Thousands of women work in Scarborough's munitions plant during World War II.
It’s highly unlikely that the 20,000 workers—predominantly women—of Scarborough’s General Engineering Company (GECo) munitions factory would have observed International Women’s Day each March between 1942 and 1945. The date wasn’t recognized outside communist countries until 1977. However, the employees may have appreciated its objective of recognizing the importance of women’s work in society: during the Second World War, these women filled more than 256 million munitions, making the GECo site Canada’s most industrious wartime parcel of land. As men increasingly enlisted to the armed services and the war industry grew simultaneously, women in Toronto found themselves called upon to fill the gap in production on the home front. Across Canada, the number of women involved in war production increased from 6,000 to 261,000 during the course of the war.
Conceived by the federal government’s Allied War Supplies Corporation, the GECo munitions plant operated 24 hours a day, six days a week. The 346-acre campus, located between Warden Avenue and Sinnott Road south of Eglinton, was constructed between March and October 1941. Each day for the next three and a half years, workers reported to one of 172 buildings to perform tasks that were just as important and as risky as what took place on Europe’s battlefields; they regularly handled high explosives and volatile gunpowder. To fill one type of fuse, up to 76 different operations were required, and the plant was responsible for 41 types of fuses. Remarkably, in the plant’s three years of service, there was not a single recorded fatal accident.
“Idle hands help Hilter, but he isn’t getting any help from the workers of General Engineering,” said the narrator of a 1945 promotional radio program produced by GECo. Dressed in crisp white uniforms, the women were lauded as “life-savers” by the Toronto Daily Star for their production of artillery fuses and shells. The paper reported that half of GECo’s employees had sons fighting on the front and many more had husbands, brothers, and friends serving in Europe. Working as a fuse-filler, Peggy MacKay wrote in an issue of the plant magazine, The Fusilier, that she came to GECo because she had too much time on her hands with her husband and son away.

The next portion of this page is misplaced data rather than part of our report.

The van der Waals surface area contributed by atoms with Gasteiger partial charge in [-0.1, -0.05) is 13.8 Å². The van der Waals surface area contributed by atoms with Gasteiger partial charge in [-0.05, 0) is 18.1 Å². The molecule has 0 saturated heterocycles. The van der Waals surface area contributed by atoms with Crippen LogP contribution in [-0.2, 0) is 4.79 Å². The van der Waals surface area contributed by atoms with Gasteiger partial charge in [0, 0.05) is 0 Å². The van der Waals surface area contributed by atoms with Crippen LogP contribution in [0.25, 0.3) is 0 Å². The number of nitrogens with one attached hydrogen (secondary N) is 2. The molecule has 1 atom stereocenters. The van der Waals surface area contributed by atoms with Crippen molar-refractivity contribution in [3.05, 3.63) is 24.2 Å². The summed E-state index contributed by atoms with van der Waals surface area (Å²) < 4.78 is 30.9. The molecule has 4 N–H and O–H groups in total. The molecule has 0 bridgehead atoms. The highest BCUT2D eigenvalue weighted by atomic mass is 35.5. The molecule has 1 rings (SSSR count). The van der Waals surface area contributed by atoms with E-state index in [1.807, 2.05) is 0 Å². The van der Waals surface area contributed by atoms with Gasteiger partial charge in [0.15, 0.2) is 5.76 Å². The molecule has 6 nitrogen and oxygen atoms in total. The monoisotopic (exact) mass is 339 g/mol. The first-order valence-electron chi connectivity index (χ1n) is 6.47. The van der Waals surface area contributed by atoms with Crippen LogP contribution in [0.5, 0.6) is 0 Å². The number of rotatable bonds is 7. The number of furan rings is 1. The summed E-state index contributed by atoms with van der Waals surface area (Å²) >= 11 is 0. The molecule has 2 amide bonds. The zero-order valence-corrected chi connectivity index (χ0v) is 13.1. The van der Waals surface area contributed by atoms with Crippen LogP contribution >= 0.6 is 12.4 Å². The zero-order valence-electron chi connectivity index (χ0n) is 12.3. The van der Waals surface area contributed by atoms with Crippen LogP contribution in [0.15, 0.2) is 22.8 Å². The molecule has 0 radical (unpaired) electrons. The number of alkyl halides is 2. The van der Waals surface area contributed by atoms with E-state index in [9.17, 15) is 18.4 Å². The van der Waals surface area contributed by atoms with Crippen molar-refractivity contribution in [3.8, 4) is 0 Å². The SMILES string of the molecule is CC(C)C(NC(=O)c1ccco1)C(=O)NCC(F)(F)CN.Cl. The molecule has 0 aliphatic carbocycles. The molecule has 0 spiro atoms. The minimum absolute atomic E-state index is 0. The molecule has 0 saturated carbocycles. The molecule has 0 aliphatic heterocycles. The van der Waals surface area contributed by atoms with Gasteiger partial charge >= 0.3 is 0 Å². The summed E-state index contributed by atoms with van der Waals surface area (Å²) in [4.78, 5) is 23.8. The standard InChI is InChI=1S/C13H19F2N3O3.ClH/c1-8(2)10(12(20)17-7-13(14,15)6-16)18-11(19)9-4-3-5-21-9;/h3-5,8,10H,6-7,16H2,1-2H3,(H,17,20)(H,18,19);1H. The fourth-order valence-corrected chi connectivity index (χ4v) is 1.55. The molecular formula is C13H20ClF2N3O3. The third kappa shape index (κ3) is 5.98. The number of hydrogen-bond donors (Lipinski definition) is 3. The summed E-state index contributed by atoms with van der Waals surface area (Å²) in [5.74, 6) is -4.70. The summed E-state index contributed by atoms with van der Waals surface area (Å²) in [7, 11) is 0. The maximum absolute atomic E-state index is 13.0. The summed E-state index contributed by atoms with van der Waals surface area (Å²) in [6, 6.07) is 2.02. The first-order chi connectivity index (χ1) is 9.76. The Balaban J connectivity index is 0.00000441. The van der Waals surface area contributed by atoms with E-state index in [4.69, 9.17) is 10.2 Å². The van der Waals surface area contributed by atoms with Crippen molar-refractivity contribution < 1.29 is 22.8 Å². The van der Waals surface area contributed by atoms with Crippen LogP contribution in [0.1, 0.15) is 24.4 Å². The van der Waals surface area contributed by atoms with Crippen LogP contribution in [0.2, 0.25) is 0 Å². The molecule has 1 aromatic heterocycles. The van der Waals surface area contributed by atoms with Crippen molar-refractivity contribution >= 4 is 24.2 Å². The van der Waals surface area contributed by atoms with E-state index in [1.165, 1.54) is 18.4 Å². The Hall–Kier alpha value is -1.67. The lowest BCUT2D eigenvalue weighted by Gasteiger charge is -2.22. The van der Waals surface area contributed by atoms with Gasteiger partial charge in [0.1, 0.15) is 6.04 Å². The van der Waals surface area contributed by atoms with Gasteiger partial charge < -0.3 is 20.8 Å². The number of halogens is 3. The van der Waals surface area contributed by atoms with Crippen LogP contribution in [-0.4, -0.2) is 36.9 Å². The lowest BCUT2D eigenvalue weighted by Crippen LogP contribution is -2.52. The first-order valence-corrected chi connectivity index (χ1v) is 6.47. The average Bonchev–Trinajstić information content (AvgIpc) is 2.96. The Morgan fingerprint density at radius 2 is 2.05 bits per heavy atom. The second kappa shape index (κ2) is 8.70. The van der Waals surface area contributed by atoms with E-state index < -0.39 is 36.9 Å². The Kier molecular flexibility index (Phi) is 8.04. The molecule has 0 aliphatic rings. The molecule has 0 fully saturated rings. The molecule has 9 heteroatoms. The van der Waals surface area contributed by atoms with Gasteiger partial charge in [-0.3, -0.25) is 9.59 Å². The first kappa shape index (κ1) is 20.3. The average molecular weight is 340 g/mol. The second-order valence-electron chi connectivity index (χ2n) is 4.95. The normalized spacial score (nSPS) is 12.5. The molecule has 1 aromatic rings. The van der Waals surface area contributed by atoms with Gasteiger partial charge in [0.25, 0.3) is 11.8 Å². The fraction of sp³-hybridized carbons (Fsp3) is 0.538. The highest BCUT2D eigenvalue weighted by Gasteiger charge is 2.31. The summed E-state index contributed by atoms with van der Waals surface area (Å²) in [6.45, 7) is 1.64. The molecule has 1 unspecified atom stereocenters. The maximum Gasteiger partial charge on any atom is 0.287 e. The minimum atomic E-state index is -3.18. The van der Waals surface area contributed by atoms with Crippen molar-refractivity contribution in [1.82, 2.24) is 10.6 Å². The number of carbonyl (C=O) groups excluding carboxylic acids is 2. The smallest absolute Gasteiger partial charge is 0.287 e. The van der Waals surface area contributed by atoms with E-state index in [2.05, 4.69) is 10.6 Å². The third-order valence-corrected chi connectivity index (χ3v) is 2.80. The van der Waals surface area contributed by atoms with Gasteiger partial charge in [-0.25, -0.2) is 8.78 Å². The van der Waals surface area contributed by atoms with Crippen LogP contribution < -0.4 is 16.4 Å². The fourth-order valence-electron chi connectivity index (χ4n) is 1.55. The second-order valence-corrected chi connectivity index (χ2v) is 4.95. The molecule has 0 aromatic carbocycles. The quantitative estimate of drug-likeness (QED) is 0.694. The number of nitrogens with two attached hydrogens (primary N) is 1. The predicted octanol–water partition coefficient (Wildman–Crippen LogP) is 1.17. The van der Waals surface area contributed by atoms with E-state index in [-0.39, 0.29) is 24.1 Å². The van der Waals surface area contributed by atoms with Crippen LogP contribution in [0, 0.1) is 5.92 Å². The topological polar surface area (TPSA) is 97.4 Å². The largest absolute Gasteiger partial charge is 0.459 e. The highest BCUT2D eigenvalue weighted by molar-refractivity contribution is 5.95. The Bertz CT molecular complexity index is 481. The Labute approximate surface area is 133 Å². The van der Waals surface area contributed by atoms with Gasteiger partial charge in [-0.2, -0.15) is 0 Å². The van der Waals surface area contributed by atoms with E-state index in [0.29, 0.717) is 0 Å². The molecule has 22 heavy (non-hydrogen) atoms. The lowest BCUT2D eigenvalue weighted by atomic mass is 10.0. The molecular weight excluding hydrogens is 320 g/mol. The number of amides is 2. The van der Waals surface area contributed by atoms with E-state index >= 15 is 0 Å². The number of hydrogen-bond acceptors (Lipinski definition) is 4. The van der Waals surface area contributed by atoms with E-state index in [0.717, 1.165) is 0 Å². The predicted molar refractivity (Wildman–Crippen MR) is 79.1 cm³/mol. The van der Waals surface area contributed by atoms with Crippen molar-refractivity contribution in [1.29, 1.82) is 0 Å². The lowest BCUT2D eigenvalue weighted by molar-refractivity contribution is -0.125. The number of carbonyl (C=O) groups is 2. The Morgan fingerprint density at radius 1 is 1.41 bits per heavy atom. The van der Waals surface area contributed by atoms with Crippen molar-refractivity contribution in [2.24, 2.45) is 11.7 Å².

It wasn’t only the papers and the women themselves that believed that women’s work would win the war. In May 1944, the British Army called on the Canadian suppliers to provide more ammunition following the Battle of Monte Cassino, which depleted their resources; one month later, the Canadian government requested 3,500 more women report to GECo and its sister plant in Ajax to assist with the increase in demand. “Ammunition”, it was said, “is still the vital need to speed victory and save precious lives.”
Indeed, even Canada’s allies abroad were looking to GECo as a model of efficiency in the war industries. During a 1942 visit, a delegation from the Civilian Defence Volunteer Office in Greater New York said that they were “simply amazed at what Canadian women were doing.” Writing following his visit in 1943, Major General L.H. Campbell of the U.S. War Department wrote that he was “impressed with the rapidity with which the girls worked” and that “it was most unique and enjoyable to hear them sing during their work.” Known as “the fourth arm of the service” and “the women behind the man behind the gun,” the munitions workers were praised for their efforts in ending the war. The plant was such a point of pride that movie star Mary Pickford visited in 1943 and Princess Alice, wife of Canada’s governor general Alexander Cambridge, followed a year later.